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The U.S. Can Deter Iran but Not Its Proxies


Added 01-23-20 05:34:02pm EST - “Rash action by Tehran-connected groups could provoke an escalatory cycle.” - Foreignpolicy.com

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Posted By TheNewsCommenter: From Foreignpolicy.com: “The U.S. Can Deter Iran but Not Its Proxies”. Below is an excerpt from the article.

Argument: The U.S. Can Deter Iran but Not Its Proxies The U.S. Can Deter Iran but Not Its Proxie...

The assassination of Iranian military commander Qassem Suleimani met with widespread concern that U.S. foreign-policy decisions are devoid of any overarching strategic vision. As former U.S. Secretary of State John Kerry wrote in a critique of President Donald Trump’s handling of the Middle East, “Clearly he doesn’t do strategies, period.”

Yet the administration has articulated at least some strategy. In addition to justifying the assassination on the grounds of preventing an imminent attack, the president and his allies argue that it will deter what they describe as increasing Iranian aggressiveness. “[T]he Suleimani strike,” according to Sen. Tom Cotton, “has already restored deterrence.” In support of this deterrent strategy, Trump threatened, via his preferred medium of Twitter, massive further attacks should Iran choose to escalate the conflict. While his initial suggestion that the United States would target cultural sites has been walked back, the underlying threat of escalation in support of deterrence stands.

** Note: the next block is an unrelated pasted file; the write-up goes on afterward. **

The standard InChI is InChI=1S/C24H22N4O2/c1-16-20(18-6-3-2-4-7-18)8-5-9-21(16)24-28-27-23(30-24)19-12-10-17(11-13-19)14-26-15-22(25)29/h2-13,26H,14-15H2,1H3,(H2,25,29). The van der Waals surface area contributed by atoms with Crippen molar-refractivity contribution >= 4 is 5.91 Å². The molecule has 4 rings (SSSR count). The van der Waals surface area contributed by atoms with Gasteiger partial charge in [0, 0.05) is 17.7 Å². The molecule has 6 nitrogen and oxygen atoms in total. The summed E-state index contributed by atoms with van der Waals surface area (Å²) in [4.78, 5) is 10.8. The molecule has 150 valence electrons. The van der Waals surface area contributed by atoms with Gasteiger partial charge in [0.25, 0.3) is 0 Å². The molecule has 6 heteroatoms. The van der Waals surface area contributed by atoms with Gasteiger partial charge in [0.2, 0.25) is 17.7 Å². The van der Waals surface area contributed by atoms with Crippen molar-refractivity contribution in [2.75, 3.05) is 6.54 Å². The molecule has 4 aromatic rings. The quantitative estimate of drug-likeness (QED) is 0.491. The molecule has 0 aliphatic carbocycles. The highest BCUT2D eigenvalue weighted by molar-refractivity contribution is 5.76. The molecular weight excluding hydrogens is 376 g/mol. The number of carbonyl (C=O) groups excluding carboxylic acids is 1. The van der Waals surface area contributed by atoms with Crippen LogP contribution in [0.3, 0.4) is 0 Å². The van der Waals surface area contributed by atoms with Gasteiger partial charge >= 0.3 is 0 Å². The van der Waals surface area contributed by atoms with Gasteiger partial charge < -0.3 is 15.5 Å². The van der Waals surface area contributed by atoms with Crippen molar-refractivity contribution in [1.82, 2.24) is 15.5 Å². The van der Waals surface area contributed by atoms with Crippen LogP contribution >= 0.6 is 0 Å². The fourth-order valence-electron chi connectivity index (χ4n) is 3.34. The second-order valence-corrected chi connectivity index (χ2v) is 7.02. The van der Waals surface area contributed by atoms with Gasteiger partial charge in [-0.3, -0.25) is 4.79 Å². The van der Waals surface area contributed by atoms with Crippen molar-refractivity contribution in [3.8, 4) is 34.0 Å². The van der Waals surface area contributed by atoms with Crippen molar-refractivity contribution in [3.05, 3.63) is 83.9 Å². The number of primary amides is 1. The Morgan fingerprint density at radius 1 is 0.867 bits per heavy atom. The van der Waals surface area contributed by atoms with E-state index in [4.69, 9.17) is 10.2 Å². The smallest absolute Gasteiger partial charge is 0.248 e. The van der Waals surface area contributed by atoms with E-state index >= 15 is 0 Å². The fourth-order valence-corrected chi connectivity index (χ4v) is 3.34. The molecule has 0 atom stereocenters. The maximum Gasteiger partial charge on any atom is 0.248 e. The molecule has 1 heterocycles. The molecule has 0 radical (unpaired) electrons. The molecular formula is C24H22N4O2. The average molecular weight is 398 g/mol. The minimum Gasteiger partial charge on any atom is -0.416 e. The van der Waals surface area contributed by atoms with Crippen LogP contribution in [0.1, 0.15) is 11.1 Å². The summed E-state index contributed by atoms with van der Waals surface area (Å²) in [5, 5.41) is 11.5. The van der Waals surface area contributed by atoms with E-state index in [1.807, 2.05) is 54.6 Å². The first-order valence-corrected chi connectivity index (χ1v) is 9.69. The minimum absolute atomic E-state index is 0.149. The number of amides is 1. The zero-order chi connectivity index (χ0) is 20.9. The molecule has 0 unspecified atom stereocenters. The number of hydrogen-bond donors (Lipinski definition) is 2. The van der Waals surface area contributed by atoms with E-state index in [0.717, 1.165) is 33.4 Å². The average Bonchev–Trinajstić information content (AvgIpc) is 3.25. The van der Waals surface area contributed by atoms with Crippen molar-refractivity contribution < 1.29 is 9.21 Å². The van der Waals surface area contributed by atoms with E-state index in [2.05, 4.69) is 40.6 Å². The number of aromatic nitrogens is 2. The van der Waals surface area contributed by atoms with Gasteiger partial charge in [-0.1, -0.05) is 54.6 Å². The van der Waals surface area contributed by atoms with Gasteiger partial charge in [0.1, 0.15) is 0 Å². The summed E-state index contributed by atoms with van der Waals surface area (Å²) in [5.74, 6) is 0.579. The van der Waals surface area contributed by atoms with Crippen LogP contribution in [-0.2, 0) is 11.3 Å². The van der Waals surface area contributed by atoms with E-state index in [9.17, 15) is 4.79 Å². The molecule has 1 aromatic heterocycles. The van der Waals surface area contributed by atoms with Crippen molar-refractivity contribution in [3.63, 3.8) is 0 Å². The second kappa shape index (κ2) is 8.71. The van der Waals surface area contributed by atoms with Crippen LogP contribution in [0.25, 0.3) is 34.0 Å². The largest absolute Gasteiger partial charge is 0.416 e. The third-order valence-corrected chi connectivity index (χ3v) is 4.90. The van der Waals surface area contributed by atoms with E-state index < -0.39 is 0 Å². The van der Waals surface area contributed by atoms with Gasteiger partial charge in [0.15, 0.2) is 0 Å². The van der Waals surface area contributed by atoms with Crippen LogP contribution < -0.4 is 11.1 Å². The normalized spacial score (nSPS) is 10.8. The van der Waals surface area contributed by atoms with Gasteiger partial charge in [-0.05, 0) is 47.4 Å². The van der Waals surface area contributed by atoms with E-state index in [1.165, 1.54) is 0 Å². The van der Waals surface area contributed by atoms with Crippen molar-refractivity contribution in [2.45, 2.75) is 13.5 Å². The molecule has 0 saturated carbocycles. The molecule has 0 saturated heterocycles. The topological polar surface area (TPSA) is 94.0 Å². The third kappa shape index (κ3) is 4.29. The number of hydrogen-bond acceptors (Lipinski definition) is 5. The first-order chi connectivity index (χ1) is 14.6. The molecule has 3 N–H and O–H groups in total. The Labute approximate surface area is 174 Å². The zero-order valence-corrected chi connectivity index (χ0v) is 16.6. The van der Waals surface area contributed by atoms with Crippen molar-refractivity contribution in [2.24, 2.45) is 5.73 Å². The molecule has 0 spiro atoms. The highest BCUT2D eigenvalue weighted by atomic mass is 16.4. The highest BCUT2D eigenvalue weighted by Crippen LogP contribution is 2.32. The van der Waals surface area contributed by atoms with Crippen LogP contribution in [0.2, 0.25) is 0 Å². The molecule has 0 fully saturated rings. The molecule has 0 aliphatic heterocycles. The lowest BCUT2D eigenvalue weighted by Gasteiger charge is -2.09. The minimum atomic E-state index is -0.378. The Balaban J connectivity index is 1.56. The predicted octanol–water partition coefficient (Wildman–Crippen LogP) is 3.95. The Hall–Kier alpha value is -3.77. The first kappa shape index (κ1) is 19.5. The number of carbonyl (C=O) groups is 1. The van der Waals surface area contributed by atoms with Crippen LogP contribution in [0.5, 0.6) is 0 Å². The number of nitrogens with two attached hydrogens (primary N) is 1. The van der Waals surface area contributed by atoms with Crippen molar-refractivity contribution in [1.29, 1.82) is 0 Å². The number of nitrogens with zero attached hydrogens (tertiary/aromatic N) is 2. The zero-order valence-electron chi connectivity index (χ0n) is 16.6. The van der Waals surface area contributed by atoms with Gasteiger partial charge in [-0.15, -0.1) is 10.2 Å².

The problem with this bellicose posture is not that it is inherently unstrategic. The problem is that it is a strategy designed for a very different kind of conflict than the one the United States faces with Iran. To adapt former Defense Secretary Donald Rumsfeld’s phrase, you go to war against the adversary you have, not the adversary you want. Iran is not the Soviet Union. It has pursued a decades-long policy of cultivating alliances with armed proxy groups—and that means there’s a real risk this attempted deterrence will backfire, forcing an escalation sought by neither side.

In its most straightforward form, the logic of deterrence is simple: If an adversary believes the costs of an attack are high enough, it will prefer not to engage in that attack in the first place. Thus, the administration’s argument goes, if the United States threatens a massive response to Iranian aggression, they are likely to stand down.

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